Bukenya adds: "we men should disabuse ourselves of
the caveman conceit and fallacy that forcing our attention on women is a way of paying tribute to their attractiveness, brilliance, or generosity." 'Caveman conceit!' Thanks, Prof Bukenya!
"Let us disabuse ourselves of
the idea that we can go at it alone: our individual efforts are small in comparison to the enormity of what is demanded of us," he said.
So, let's disabuse ourselves of
the notion that medical science is always ethical.
We should disabuse ourselves of
the notion that proximity or "getting to know" others of a different race or religion is the silver bullet.
It is clear that to address the transboundary haze problem, we need to disabuse ourselves of
the belief that garden hoses, cloud-seeding and a couple of light scooper helicopters with buckets can fight the fires of the magnitude we have seen.
Let's disabuse ourselves of
the notion that pulling the trigger--knowing how to is the same as "shooting the rifle".
Here Weil's specter is still reciting her clarion call for us to disabuse ourselves of
our misguided uses of force, now carried and blanketed within our destructive public phraseologies.
In addition, while these tech folk all talk about innovation, let us finally disabuse ourselves of
the ridiculous notion that we can innovate ourselves, or our small businesses, out of this mess.
First, we must disabuse ourselves of
the tendency to think what "some say" has any bearing on the actual answer.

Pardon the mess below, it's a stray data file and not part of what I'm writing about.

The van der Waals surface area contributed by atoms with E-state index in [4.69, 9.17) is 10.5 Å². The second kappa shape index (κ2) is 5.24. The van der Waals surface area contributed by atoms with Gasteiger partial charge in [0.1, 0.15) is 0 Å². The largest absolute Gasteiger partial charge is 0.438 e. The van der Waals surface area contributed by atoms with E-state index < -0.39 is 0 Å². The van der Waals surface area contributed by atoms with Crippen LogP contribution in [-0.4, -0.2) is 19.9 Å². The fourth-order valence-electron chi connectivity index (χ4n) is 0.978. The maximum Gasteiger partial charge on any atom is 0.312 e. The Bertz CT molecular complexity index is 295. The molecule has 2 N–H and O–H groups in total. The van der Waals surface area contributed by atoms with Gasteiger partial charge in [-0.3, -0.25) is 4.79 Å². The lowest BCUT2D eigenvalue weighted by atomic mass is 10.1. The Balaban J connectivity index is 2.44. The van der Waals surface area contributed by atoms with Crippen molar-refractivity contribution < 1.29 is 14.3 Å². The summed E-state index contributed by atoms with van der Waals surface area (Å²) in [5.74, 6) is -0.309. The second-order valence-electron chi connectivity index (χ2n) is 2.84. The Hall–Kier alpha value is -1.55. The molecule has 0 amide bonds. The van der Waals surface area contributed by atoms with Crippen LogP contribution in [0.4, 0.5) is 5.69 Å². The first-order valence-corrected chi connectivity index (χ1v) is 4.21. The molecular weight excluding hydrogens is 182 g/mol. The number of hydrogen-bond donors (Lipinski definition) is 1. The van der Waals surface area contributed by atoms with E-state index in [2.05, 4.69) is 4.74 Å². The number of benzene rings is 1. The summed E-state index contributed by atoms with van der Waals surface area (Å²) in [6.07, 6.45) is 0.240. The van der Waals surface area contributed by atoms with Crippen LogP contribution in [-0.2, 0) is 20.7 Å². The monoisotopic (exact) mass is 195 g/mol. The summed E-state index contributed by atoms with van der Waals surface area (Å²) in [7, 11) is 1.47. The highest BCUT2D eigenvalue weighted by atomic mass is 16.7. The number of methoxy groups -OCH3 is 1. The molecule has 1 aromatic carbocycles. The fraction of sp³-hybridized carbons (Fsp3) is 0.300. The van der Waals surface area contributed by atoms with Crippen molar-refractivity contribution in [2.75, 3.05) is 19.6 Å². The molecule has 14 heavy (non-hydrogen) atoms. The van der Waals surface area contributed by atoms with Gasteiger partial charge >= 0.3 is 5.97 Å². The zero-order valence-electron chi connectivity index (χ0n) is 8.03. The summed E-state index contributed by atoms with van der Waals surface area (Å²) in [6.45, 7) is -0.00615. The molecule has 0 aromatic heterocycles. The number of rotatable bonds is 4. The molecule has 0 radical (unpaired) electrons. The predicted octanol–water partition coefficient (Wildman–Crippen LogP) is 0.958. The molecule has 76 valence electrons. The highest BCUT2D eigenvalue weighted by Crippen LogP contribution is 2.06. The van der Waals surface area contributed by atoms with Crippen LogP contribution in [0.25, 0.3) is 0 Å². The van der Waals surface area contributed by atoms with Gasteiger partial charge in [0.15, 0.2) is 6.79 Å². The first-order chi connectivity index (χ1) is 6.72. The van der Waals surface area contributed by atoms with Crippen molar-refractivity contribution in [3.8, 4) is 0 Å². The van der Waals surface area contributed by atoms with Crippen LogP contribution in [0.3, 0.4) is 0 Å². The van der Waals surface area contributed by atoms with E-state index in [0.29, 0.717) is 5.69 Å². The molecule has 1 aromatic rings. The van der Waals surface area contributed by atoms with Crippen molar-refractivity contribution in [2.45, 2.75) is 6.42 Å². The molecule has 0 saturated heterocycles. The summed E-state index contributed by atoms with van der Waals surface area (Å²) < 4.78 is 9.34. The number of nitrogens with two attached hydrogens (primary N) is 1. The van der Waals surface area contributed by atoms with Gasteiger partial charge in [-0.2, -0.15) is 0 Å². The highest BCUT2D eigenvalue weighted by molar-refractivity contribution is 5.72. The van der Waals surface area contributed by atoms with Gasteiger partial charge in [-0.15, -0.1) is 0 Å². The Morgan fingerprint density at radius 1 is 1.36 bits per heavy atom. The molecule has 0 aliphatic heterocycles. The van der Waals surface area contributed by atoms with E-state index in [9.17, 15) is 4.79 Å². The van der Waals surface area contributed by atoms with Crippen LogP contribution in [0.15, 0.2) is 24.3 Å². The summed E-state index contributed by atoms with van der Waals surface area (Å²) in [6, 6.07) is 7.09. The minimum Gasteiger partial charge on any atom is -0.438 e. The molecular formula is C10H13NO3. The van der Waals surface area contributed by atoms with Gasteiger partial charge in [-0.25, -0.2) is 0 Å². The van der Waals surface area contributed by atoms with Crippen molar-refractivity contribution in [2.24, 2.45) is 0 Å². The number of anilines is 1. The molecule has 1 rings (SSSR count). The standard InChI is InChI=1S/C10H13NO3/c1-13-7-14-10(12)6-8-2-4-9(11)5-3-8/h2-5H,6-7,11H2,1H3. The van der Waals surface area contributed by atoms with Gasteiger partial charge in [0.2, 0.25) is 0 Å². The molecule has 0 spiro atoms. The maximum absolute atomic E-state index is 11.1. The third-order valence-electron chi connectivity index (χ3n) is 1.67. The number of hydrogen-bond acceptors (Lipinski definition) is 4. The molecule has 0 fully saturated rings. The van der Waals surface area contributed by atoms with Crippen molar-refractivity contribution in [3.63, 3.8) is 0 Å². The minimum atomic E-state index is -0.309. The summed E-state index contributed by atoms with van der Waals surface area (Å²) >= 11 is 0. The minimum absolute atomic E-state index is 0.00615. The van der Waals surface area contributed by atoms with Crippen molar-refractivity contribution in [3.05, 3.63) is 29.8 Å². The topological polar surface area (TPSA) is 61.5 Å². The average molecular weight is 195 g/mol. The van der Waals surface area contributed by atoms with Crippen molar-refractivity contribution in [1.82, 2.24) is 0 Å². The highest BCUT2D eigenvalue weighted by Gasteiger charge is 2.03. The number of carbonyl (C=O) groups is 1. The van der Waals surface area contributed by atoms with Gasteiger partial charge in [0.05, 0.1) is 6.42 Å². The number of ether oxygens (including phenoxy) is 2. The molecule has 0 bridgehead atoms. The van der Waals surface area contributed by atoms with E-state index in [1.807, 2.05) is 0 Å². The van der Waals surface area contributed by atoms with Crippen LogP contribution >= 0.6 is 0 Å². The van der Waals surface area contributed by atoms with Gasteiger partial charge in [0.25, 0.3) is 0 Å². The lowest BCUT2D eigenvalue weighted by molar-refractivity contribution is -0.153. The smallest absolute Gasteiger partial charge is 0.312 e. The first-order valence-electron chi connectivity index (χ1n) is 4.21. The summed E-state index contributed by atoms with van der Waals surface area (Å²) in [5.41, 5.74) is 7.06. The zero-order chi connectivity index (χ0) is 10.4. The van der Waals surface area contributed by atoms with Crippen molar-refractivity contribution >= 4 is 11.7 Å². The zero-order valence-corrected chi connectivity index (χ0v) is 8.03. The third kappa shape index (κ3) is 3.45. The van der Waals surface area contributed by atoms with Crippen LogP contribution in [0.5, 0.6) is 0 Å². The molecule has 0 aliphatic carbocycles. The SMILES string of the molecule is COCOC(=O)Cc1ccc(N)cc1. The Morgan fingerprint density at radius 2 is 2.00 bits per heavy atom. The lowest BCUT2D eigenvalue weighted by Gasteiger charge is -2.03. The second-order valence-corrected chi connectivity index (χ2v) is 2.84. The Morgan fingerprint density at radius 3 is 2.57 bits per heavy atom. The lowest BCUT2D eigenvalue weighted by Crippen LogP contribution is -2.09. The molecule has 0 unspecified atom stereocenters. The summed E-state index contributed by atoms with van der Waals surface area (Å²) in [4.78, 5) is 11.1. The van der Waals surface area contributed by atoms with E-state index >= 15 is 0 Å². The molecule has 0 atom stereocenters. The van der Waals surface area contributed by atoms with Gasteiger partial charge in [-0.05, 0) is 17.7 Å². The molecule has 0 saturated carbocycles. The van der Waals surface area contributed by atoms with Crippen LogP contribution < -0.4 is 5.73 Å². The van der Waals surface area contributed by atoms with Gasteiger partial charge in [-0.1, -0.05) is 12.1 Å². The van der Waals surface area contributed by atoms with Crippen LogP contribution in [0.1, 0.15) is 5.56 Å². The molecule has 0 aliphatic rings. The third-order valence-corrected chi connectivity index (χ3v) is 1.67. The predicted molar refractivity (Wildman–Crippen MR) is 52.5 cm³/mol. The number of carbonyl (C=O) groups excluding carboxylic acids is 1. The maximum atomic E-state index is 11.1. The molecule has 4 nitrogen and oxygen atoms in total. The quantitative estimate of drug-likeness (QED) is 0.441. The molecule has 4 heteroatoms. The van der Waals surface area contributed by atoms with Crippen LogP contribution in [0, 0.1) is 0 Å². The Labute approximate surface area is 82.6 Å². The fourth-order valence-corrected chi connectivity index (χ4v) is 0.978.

Let's firstly disabuse ourselves of
the notion that cuts are going to address the deep dissatisfaction that many of us feel with the centralised and convoluted bureaucratic mess in public services.
Finally, we should disabuse ourselves of
the idea that the Treasury shares the planner's interest in housing as such.
"So the sooner we disabuse ourselves of
false hopes about solutions to poverty being just around the corner, as a product of investment decisions in the global arena, the better." </pre> <p>I think this is a very interesting argument, and not one I have read in all the media coverage devoted to this mega-deal.
The line of argumentation runs as follows: (1) things like "empowerment" and "participation" are making today's organizations better places to work, or so we are told; (2) using postmodern social theory (especially the work of Michel Foucault), we can disabuse ourselves of
this myth; and (3) we need to develop innovative strategies--the so-called "possibilities of resistance"--that counter the organizational arrangements associated with this spurious notion of empowerment.
Following Kang, we must begin to disabuse ourselves of
believing in the inevitability of the grossly inequitable and exploitative gendered division of labor in the global assembly line, one in which the gendered position is fixed and immutable, and usually not a transition to some better condition.